NHS England

Illustration ​England’s National Health Service (NHS) is designed as a health system financed and regulated by the state. It was established with the central objective to provide equal access to health care by making health care services free at the point of use. The NHS budget is negotiated with the treasury on a yearly basis and primarily financed by general taxation with a small share from national insurance contributions (NICs).

Since it was introduced in 1946 the structure of the NHS has changed considerably. Major changes in the last decades include (1) the division between purchasing (commissioning) and providing public funded health services (purchaser-provider split), (2) the expanded use of private and voluntary sector provision (regulated competition), (3) more choice of provider for patients, (4) more autonomous management of hospitals through foundation trusts (FTs), (5) new types of contracts for the remuneration of outpatient health services and (6) the establishment of several independent bodies like the National Institute for Health and Clinical Excellence (NICE) in 1999, Monitor in 2004 or the Care Quality Commission (CQC) 2009 and Health Education England (HEE) in 2013.

The way in which problems of primary health care provision in rural and/or deprived areas are perceived as well as the strategies used and measures taken by the government in order to ensure adequate provision of these services will be analysed based on five categories. The first category includes the aspect of problem perception and problem definition while the other four categories focus on strategies and measures tackling the problem(s).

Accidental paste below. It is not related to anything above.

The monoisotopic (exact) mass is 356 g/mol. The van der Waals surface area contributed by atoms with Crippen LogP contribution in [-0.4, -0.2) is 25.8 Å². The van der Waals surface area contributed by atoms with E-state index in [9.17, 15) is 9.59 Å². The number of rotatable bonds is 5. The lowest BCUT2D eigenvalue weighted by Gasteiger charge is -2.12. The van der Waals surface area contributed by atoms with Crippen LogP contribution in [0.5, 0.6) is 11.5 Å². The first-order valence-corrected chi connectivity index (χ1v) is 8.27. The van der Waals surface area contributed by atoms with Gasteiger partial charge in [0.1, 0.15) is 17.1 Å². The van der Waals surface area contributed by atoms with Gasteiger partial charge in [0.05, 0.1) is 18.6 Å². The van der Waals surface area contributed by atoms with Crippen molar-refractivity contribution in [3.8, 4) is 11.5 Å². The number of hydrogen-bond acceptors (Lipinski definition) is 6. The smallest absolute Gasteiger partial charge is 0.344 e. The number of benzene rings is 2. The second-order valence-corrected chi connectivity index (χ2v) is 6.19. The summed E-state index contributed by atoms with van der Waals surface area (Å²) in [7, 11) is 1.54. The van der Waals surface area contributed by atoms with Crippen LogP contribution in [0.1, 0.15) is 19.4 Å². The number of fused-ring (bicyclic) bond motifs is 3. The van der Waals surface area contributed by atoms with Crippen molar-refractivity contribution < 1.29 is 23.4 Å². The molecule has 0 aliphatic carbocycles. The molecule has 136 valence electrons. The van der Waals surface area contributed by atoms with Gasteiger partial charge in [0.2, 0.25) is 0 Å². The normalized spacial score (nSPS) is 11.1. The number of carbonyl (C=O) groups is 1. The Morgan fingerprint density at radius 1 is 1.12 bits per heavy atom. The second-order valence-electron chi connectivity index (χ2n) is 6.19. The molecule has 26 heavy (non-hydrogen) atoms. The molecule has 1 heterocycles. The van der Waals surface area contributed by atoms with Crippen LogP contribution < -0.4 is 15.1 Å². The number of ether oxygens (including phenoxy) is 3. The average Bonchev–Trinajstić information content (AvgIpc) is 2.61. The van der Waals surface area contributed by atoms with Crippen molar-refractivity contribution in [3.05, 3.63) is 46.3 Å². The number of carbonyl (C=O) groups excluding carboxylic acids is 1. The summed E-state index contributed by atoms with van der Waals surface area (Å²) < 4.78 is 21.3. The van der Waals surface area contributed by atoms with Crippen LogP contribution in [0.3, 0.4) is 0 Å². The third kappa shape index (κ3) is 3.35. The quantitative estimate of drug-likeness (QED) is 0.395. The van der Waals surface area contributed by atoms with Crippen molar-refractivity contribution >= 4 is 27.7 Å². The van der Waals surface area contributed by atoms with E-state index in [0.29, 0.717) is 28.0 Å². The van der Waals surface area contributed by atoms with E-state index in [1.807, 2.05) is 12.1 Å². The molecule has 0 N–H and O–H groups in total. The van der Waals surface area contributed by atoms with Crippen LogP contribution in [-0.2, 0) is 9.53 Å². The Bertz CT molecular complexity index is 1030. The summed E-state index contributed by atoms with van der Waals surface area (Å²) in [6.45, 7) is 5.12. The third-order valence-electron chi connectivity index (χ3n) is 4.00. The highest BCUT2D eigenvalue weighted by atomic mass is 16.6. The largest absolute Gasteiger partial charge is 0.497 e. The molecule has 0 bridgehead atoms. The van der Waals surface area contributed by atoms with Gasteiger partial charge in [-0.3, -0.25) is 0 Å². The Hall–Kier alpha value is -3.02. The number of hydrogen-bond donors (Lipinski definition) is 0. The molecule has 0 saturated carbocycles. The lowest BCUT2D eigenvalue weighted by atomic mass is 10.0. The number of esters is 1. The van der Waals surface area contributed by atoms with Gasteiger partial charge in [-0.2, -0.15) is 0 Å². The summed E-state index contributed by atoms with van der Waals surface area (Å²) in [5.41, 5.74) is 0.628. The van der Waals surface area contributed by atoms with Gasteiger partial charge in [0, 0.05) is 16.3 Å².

The first category deals with the emergence of the problem(s), their perception by the various stakeholders and important laws affecting these problems with various tangible measures: When did the problem occur? How is the problem defined? Which laws affect the problem? Are these influences intentionally or coincidental?

Questions related to the role of (local) actors, institutional reorganisations, and changes in the (hierarchical) structure of the NHS fall into the second category. Core questions in this regard are i.e.: To what extend are decision-making, powers, and control over resources decentralised and/or rearranged in order to tackle the problem? Are new organisations established? Are others abolished? On which level? Why?

The third category comprises all measures that set material incentives to health professions. How are health professionals contracted? Are there changes in the remuneration of health professions? Are instruments like cheap loans, investment allowances, additional payments, perks or other benefits used to attract health professionals?

The next category includes the organisation of primary health care provision. Topics are the structures of healthcare provision and the division of labour between the various health professions. These include the establishment of new forms/organisations to provide health care services as well as changes in the portions of traditional form of health care provision (i.e. single practice, group practice, surgery). Furthermore we look into changes in the distribution of tasks between health professionals. Are i.e. competencies delegated from physicians to nurses? Are new health professions established?

Last but not least the regulation of medical demography and changes in medical training may also be used as strategy to tackle challenges in the provision of primary health care services. Thus, this last category summarizes instruments that aim at strengthening general practice in comparison to other disciplines, change curricula, and make the access to studying (general) medicine easier.

DFG-ANR Project RegMedProv